Another explanation is that the statues of St John and Our Lady which, in Christian Churches, flank the Crucifix on the Altar reredos or the Rood screen were, during Holy Week, bound with rushes to cover them. (During Holy Week, from Palm Sunday until Easter Day, all statues, crosses, and crucifixes are traditionally covered from view, and all flowers are removed from the Church). The two figures were portrayed in similar garments, hence "lily-white boys", and wrapped in rushes they were "Clothèd all in green".

The phrase could also allude to an ancient ritual of painting two people from a village white and sending them off to die, therefore cleansing the village of its sins. The verse has also been changed to "lily-white doves" in some interpretations of the songs in reference to Noah's Ark.

One other explanation is that the boys referred to are the twins Castor and Pollux, both of whom appear in Greek mythology. As the constellation of Gemini is named after them, this would provide yet another astronomical reference in the song.

One is one and all alone (sometimes One is one and one alone or One is one and stands alone)
One would suppose that the "One" of the last line would be God, but God in the Middle Ages was more commonly thought of as the Trinity, and "One is one and one alone", if applied to God, sounds more like Jewish or Muslim theology than Christian in its strong insistence on the Divine unity.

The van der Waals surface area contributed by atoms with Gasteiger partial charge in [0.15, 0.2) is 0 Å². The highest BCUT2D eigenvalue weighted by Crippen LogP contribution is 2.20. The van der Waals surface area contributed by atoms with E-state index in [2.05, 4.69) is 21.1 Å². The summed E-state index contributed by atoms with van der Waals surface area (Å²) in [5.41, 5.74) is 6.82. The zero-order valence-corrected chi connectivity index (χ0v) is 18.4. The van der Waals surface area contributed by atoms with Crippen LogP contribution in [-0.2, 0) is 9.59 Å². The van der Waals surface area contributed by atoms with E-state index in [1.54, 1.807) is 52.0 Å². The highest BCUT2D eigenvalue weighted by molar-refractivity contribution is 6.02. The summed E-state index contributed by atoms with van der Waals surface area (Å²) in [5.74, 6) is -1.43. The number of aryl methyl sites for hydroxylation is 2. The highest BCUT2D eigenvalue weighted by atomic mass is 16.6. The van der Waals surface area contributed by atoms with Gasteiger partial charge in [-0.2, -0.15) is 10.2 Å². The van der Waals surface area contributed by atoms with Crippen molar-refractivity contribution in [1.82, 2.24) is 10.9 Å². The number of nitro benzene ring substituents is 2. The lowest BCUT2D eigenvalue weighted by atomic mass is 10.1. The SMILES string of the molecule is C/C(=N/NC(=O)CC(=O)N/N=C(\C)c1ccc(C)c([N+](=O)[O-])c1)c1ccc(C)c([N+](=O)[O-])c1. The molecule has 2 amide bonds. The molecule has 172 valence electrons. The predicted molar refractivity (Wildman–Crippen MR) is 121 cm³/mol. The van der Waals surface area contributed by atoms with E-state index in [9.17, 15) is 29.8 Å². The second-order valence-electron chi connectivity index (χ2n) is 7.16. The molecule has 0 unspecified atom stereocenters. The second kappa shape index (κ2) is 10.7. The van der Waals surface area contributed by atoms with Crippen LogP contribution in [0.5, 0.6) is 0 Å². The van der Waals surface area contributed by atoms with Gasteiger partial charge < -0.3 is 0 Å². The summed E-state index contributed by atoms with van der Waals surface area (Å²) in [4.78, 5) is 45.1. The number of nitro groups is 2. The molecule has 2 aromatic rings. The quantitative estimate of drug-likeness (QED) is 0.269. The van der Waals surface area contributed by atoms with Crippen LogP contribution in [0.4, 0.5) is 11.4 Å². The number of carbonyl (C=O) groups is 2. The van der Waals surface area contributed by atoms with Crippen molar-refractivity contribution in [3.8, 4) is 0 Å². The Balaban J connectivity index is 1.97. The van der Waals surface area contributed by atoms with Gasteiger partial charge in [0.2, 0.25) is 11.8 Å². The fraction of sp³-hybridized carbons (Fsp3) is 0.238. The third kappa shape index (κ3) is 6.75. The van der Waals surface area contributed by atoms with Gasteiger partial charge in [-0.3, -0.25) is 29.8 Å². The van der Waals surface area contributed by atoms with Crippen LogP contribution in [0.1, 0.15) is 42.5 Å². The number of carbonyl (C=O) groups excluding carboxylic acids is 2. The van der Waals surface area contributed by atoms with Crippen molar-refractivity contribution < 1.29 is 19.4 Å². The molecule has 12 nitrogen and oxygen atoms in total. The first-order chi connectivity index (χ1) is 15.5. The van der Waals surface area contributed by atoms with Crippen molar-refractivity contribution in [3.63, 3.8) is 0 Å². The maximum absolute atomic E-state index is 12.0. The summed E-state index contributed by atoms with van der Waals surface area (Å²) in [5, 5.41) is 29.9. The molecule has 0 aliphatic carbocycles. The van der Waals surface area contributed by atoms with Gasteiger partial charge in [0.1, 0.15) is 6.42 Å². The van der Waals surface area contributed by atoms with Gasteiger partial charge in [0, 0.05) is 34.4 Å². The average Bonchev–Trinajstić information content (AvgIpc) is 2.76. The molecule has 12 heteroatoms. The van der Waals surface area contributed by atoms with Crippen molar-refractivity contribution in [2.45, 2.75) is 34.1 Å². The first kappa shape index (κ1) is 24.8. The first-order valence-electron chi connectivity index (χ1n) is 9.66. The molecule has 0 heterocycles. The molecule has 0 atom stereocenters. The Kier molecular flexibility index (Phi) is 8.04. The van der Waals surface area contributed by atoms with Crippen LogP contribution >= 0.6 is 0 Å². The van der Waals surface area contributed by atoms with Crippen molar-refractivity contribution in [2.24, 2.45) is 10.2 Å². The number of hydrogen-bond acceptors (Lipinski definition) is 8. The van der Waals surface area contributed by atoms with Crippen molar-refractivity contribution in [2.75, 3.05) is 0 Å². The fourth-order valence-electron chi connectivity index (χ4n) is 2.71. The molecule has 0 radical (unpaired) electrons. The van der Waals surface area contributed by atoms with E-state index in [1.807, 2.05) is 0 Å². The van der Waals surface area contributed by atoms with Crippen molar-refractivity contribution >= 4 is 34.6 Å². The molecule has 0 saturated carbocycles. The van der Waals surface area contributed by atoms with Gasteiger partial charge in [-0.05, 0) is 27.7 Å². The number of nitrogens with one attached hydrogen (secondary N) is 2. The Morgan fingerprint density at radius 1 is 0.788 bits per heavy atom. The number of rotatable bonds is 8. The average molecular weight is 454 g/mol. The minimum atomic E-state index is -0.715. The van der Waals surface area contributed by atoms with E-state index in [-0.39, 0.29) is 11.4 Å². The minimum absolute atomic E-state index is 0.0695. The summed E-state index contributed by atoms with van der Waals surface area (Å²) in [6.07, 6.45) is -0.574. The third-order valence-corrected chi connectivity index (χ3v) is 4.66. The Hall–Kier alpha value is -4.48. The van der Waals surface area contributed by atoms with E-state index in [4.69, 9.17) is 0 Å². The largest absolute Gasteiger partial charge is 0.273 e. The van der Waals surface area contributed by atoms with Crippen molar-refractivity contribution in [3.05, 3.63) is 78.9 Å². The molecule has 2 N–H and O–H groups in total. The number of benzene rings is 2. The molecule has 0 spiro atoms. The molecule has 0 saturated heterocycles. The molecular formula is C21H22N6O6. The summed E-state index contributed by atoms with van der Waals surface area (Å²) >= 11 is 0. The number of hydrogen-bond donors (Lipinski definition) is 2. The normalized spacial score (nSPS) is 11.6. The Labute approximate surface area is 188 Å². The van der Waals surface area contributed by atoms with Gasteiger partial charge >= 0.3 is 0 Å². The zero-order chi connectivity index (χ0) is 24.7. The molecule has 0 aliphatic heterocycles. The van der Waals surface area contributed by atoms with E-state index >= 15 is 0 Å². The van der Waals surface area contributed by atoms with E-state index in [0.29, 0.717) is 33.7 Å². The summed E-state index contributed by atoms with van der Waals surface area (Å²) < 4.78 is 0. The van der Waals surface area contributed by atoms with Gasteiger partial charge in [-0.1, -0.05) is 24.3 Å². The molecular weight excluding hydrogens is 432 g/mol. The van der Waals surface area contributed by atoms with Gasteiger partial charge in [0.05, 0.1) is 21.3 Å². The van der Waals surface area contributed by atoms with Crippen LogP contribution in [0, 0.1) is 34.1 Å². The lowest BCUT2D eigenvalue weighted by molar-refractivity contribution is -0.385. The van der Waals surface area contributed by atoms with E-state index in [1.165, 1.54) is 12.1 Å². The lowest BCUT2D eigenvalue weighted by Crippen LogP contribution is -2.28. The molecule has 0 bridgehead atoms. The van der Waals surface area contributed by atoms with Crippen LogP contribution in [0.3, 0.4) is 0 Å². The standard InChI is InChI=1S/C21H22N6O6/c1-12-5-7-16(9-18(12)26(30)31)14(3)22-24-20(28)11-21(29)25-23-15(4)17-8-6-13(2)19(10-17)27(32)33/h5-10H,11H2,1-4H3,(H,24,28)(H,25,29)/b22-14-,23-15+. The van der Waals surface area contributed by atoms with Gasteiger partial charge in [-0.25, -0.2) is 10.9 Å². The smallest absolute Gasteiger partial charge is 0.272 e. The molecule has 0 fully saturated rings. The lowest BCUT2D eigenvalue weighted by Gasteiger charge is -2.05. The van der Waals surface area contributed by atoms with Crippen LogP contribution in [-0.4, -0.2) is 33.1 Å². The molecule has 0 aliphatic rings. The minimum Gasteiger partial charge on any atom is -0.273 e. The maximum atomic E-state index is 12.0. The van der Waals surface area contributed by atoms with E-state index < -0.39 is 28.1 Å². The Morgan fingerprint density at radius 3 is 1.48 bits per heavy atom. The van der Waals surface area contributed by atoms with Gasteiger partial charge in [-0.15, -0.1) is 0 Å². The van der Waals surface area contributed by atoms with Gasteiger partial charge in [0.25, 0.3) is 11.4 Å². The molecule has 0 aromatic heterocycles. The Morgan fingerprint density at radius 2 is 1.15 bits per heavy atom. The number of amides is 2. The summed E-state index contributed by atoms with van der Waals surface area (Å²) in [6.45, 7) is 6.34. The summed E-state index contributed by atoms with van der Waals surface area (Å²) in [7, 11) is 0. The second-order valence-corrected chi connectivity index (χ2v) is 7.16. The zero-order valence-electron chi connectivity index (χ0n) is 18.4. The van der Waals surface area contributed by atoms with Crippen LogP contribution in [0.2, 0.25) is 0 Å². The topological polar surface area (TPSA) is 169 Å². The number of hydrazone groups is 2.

Alternative titles

  • Children Go Where I Send Thee
  • I'll Sing You One Oh
  • The Carol Of The Twelve Numbers
  • The Twelve Apostles
  • The Dilly Song
  • The Dilly Carol
  • The Counting Song

Related works

  • The spiritual Children, Go Where I Send Thee has a similar format, counting down from ten (twelve, in some versions) biblical references.
  • The song The Ten Commandments, on Figgy Duff's album After The Tempest is a variant of this song that that does not include the eleventh and twelfth symbols.
  • There is also a song titled Green Grow The Rushes on REM's album Fables Of The Reconstruction, which refers to and is partially based upon this song.
  • A filk song titled High Fly the Nazgul-O! uses the same tune but the lyrics have been changed to refer to The Lord of the Rings.
  • The comedy character Rambling Syd Rumpo sang parodies called Green Grow My Nadgers, O and Green Grows My Boglin' Fork on the Round The Horne radio comedy programme.
  • In the Gilbert & Sullivan operetta The Yeomen Of The Guard, the opening phrases of the duet I Have A Song To Sing, O were inspired by a variant of this song, beginning "Come, and I will sing you" .
  • In The Children of Green Knowe, by Lucy M. Boston, Tolly sings the last two lines of the song.
  • In the 'Too Many Christmas Trees' episode of the 1960s U.K. T.V.Series The Avengers, Steed and sings the first two verses of this song to avoid having his mind influenced by his adversaries with psychic powers.
  • The Society for Creative Anachronism kingdom of Ealdormere has a filk version of the song, using the tune and the count-down format; the final line is "And one for the land of Ealdormere that ever more shall be so".